This was another ’round the estuary’ walk to complete a circuit round the River Fowey, which I was making due to having previously used a ferry while walking the SWCP. I had intended to do two days in Cornwall, but the tides were against me.
I decided to save fuel and parked at Lostwithiel, the first bridging point over the River Fowey. Lostwithiel, is a small ancient market town and a place I had never visited before. The weather was forecasted to be dull and overcast. I decided to head towards Fowey first, making my way along quiet country lanes, tracks and footpaths. I left Lostwithiel at 7:30 when I had enough light to start walking. The sky was very gloomy and there was a fine drizzle as I headed south near to the railway track. After passing underneath a railway viaduct at Milltown I emerged onto a small road. The rest of the walk onto Fowey would be along lanes and roads. Unfortunately, most of the roads were sunken, which meant they had large steep and high embankments (up to 12ft), with trees atop and very narrow. This meant that the odd car that I met had me pressed to the side of the embankment, although thankfully the car inched past me at low speed. Of course walking along such roads gave me zero views. The drizzle persisted for most of the morning and I was glad when I entered Fowey.
My first port of call in Fowey, was The Cornish Bakery, where I bought 4 large Cornish pasties. One for my breakfast, the other 3 for my family’s dinner that night. I munched on my pasty as I caught the foot passenger ferry across to Polruan. The weather was beginning to brighten up now as I climbed the steep slopes and steps in search of a footpath, The Hall Walk, which would take me towards Pont. I was heading above Pont Pill, one of the many creeks and inlets that connect to the River Fowey. I met another walker who had mistakenly caught the Boddinick car ferry instead of the foot passenger as he walked the SWCP. I was now on tarmac all the way back to Lostwithiel.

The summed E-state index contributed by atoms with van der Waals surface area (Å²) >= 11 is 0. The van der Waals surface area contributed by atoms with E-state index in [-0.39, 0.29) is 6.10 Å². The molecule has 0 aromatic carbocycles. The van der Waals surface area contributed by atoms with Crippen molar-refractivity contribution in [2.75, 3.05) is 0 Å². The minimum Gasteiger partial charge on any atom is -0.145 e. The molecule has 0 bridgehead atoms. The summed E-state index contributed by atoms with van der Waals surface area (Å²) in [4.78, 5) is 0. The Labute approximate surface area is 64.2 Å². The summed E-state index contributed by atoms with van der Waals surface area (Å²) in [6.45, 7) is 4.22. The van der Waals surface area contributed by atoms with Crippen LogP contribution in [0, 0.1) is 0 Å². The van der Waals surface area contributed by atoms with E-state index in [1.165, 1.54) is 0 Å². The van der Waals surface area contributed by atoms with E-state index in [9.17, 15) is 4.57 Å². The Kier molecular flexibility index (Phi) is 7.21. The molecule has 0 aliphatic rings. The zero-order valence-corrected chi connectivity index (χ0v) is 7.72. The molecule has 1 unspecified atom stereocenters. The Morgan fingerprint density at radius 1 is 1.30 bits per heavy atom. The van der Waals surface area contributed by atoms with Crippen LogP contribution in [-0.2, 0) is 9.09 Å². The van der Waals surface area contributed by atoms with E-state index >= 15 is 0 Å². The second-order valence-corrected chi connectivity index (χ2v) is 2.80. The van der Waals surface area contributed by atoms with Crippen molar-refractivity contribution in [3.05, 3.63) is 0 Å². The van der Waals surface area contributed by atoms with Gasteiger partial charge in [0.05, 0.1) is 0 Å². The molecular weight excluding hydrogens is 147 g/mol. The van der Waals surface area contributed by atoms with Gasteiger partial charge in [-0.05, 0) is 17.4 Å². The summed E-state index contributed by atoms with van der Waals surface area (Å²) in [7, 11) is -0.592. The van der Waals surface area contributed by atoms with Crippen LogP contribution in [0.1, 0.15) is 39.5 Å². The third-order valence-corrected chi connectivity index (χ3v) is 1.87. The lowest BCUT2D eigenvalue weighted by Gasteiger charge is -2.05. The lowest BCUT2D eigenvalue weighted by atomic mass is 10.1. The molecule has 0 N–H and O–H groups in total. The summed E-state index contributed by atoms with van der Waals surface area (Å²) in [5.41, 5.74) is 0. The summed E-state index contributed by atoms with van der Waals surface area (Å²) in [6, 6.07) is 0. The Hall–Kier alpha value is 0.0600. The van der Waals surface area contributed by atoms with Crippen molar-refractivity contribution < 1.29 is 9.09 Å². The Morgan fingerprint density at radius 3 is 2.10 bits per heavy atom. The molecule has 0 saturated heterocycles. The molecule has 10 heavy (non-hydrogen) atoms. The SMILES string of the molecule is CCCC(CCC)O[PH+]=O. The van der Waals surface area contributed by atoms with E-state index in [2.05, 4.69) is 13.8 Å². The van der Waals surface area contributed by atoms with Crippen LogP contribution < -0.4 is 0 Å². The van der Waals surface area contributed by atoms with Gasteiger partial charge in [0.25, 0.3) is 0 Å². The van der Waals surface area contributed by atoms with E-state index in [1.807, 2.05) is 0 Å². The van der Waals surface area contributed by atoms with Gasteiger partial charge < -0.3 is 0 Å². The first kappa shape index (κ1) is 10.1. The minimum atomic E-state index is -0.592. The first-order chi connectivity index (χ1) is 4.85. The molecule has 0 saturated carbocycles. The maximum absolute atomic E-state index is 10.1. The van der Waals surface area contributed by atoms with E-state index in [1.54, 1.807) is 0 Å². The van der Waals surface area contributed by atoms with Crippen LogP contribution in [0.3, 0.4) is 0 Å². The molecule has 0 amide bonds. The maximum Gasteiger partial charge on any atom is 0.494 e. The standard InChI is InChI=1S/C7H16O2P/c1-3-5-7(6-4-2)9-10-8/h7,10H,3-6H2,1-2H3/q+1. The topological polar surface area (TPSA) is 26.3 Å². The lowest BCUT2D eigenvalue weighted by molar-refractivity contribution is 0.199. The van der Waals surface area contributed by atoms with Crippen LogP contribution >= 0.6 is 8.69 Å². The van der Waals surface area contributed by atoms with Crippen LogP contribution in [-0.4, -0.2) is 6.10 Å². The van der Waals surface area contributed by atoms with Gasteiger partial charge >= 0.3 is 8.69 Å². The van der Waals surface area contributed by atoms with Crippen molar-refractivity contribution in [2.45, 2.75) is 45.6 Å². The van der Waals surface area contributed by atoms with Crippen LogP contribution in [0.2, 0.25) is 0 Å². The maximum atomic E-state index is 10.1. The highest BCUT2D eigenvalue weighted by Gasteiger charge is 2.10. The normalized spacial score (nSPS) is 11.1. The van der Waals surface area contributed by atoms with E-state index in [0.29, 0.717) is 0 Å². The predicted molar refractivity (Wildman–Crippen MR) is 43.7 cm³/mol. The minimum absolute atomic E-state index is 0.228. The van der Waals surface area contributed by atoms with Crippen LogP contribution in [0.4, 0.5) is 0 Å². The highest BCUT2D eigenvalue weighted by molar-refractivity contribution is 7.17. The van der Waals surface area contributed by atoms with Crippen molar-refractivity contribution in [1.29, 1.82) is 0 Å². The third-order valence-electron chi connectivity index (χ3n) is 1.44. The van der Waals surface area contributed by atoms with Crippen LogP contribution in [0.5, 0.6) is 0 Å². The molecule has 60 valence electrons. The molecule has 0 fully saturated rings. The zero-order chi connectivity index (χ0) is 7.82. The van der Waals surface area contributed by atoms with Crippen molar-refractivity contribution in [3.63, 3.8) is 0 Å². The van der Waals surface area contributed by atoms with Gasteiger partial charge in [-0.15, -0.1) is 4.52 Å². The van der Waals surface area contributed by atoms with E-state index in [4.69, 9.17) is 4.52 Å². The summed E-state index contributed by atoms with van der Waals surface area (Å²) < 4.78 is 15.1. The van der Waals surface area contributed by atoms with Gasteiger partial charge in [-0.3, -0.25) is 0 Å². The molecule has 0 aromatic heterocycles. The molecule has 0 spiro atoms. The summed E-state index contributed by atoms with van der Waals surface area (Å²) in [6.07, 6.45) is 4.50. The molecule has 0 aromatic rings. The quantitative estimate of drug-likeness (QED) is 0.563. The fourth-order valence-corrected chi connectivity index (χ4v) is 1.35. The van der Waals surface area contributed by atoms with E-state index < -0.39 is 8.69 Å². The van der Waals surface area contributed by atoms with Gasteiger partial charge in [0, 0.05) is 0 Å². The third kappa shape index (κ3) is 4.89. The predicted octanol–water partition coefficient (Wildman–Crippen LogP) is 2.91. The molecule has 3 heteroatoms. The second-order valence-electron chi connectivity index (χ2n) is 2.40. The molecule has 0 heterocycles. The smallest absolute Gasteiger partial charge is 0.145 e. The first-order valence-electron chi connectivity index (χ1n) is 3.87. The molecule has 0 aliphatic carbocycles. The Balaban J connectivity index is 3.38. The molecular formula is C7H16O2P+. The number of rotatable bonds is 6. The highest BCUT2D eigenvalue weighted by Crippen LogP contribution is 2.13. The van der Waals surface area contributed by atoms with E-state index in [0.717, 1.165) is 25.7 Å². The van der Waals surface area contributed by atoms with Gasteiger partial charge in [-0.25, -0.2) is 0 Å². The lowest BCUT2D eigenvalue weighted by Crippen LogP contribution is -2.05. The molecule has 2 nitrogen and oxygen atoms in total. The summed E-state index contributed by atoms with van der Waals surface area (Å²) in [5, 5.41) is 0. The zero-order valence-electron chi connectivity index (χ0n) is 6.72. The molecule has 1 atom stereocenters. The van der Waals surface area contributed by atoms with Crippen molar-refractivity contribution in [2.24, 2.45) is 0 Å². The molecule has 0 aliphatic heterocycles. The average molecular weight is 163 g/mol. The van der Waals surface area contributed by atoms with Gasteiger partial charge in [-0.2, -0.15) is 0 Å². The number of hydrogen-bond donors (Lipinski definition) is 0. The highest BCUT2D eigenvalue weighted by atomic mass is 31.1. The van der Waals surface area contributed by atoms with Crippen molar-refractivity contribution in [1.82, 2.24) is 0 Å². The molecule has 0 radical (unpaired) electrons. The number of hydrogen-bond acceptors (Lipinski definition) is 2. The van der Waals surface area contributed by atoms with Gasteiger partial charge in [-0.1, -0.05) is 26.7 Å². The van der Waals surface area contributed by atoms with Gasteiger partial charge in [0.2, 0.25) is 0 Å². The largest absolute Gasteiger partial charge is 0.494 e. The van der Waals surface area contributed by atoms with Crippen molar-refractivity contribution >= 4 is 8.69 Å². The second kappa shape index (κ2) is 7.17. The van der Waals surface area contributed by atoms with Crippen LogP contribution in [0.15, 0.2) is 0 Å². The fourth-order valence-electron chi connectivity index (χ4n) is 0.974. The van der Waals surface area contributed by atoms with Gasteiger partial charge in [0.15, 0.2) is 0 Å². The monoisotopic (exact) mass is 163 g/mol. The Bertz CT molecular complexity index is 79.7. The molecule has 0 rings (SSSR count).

As the road climbed up one of the many small hills, I got a grand view of the topography of this part of Cornwall. A landscape of small flat-topped hummocky hills about 100m high and dissected by steep valleys, hiding the presence of tidal inlets or flooded river valleys (Ria’s). I headed through Lanteglos Highway, Lower Penpoll, where I resisted temptation to purchase Cyder from a local farm, Saint Veep and Lerryn. As I neared Lostwithiel, close to Treditchick I noticed a brightly painted kissing gate. There was a printed card on which a disgruntled local farmer had vented his spleen on “spineless do gooders (ramblers)”, also referring to them as “parasites”. Oh well it takes all sorts!
Not the best days walk.
Distance today = 16 miles
Total distance = 3,232 miles